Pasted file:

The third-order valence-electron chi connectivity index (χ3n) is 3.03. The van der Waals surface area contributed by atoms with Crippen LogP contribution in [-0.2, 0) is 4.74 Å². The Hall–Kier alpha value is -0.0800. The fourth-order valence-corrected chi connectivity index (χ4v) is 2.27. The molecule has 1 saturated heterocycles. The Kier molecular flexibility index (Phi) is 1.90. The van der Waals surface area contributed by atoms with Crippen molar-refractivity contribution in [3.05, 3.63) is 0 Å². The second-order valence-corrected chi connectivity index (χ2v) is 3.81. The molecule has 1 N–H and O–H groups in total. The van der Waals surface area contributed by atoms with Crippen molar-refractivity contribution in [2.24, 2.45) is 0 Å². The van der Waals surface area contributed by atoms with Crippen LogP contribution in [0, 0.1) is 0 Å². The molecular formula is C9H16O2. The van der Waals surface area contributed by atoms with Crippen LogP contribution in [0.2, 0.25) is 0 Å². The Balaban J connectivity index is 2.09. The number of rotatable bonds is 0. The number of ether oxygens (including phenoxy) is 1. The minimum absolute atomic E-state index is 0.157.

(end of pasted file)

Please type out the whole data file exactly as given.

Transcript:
The third-order valence-electron chi connectivity index (χ3n) is 3.03. The van der Waals surface area contributed by atoms with Crippen LogP contribution in [-0.2, 0) is 4.74 Å². The Hall–Kier alpha value is -0.0800. The fourth-order valence-corrected chi connectivity index (χ4v) is 2.27. The molecule has 1 saturated heterocycles. The Kier molecular flexibility index (Phi) is 1.90. The van der Waals surface area contributed by atoms with Crippen molar-refractivity contribution in [3.05, 3.63) is 0 Å². The second-order valence-corrected chi connectivity index (χ2v) is 3.81. The molecule has 1 N–H and O–H groups in total. The van der Waals surface area contributed by atoms with Crippen molar-refractivity contribution in [2.24, 2.45) is 0 Å². The van der Waals surface area contributed by atoms with Crippen LogP contribution in [0, 0.1) is 0 Å². The molecular formula is C9H16O2. The van der Waals surface area contributed by atoms with Crippen LogP contribution in [0.2, 0.25) is 0 Å². The Balaban J connectivity index is 2.09. The number of rotatable bonds is 0. The number of ether oxygens (including phenoxy) is 1. The minimum absolute atomic E-state index is 0.157.